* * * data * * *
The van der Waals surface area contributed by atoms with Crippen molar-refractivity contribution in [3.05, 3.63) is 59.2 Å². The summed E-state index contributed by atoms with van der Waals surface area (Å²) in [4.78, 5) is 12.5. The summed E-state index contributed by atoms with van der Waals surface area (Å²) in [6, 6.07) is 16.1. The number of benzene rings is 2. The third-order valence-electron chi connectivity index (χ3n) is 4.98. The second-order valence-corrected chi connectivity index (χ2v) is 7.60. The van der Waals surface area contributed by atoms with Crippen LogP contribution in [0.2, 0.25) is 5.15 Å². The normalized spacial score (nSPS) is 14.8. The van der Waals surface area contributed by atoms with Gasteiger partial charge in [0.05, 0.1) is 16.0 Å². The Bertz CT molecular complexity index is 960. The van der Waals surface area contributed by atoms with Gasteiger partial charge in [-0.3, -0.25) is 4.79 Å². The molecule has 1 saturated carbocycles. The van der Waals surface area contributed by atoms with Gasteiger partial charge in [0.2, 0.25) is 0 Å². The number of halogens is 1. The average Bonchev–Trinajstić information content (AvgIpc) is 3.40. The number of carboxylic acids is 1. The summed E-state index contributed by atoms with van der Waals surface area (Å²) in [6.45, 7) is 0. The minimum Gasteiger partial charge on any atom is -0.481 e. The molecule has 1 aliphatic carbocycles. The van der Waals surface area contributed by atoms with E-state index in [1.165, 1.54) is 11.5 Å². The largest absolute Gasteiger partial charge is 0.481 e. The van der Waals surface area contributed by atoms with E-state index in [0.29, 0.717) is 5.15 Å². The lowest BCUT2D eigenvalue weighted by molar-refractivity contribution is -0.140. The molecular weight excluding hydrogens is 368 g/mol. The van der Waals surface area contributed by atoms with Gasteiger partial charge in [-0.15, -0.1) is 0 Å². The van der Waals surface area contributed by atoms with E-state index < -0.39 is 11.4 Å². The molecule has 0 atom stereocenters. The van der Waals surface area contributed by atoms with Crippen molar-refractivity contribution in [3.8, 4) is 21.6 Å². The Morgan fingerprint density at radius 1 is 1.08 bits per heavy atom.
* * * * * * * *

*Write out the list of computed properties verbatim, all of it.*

The van der Waals surface area contributed by atoms with Crippen molar-refractivity contribution in [3.05, 3.63) is 59.2 Å². The summed E-state index contributed by atoms with van der Waals surface area (Å²) in [4.78, 5) is 12.5. The summed E-state index contributed by atoms with van der Waals surface area (Å²) in [6, 6.07) is 16.1. The number of benzene rings is 2. The third-order valence-electron chi connectivity index (χ3n) is 4.98. The second-order valence-corrected chi connectivity index (χ2v) is 7.60. The van der Waals surface area contributed by atoms with Crippen LogP contribution in [0.2, 0.25) is 5.15 Å². The normalized spacial score (nSPS) is 14.8. The van der Waals surface area contributed by atoms with Gasteiger partial charge in [0.05, 0.1) is 16.0 Å². The Bertz CT molecular complexity index is 960. The van der Waals surface area contributed by atoms with Gasteiger partial charge in [-0.3, -0.25) is 4.79 Å². The molecule has 1 saturated carbocycles. The van der Waals surface area contributed by atoms with Gasteiger partial charge in [0.2, 0.25) is 0 Å². The number of halogens is 1. The average Bonchev–Trinajstić information content (AvgIpc) is 3.40. The number of carboxylic acids is 1. The summed E-state index contributed by atoms with van der Waals surface area (Å²) in [6.45, 7) is 0. The minimum Gasteiger partial charge on any atom is -0.481 e. The molecule has 1 aliphatic carbocycles. The van der Waals surface area contributed by atoms with E-state index in [1.165, 1.54) is 11.5 Å². The largest absolute Gasteiger partial charge is 0.481 e. The van der Waals surface area contributed by atoms with E-state index in [0.29, 0.717) is 5.15 Å². The lowest BCUT2D eigenvalue weighted by molar-refractivity contribution is -0.140. The molecular weight excluding hydrogens is 368 g/mol. The van der Waals surface area contributed by atoms with Gasteiger partial charge in [-0.15, -0.1) is 0 Å². The van der Waals surface area contributed by atoms with E-state index < -0.39 is 11.4 Å². The molecule has 0 atom stereocenters. The van der Waals surface area contributed by atoms with Crippen molar-refractivity contribution in [3.8, 4) is 21.6 Å². The Morgan fingerprint density at radius 1 is 1.08 bits per heavy atom.